Matthew Rojansky is Director of the Kennan Institute at the Woodrow Wilson Center in Washington, DC. He is an expert on U.S. relations with the states of the former Soviet Union, and has advised governments, intergovernmental organizations, and major private actors on conflict resolution and efforts to enhance shared security throughout the Euro-Atlantic and Eurasian region.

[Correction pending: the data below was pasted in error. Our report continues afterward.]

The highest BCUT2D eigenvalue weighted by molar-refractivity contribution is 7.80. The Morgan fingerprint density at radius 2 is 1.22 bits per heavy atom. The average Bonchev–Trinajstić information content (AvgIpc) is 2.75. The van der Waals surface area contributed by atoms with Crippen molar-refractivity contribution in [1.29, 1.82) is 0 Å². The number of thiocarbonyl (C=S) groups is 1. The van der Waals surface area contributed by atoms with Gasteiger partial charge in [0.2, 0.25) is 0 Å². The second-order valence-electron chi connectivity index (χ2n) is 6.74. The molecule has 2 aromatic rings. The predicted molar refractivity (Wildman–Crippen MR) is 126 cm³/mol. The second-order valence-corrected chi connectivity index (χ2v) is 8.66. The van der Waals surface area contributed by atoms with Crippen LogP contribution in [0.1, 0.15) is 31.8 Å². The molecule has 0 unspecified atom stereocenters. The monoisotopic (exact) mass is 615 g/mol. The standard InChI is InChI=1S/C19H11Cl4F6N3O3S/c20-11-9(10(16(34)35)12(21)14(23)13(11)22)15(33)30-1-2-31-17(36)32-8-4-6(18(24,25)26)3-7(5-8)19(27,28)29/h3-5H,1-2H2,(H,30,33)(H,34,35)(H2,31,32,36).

Dangerously dysfunctional relations between Washington and Moscow have been blamed by the press, pundits and politicians on the failure of U.S. policymakers to properly “read” Vladimir Putin and thus to predict the Kremlin’s supposedly strategic foreign policy agenda. However, rather than attempting to predict Putin’s next move or to de-code the meaning behind personnel shuffles at the Kremlin, policymakers and the analysts who support them would do better to pay more attention to Russia in a much broader sense. From the incompatibility of the “European Project” with the worldview of the country’s ruling elite, to the geopolitical reality Russia faces as a sprawling multi-ethnic state surrounded by dynamic rising powers, to worsening military tensions between Russia and NATO, there are deeper trends that are likely to shape Russian policy regardless of who is in the top job at the Kremlin. An appropriate U.S. strategy to address these challenges will emphasize not only strength and deterrence, but also adroit risk management, dialogue, and leadership by example. In other words, now is not a time to panic about the predictably unpredictable Russian threat, but rather to keep calm and carry on.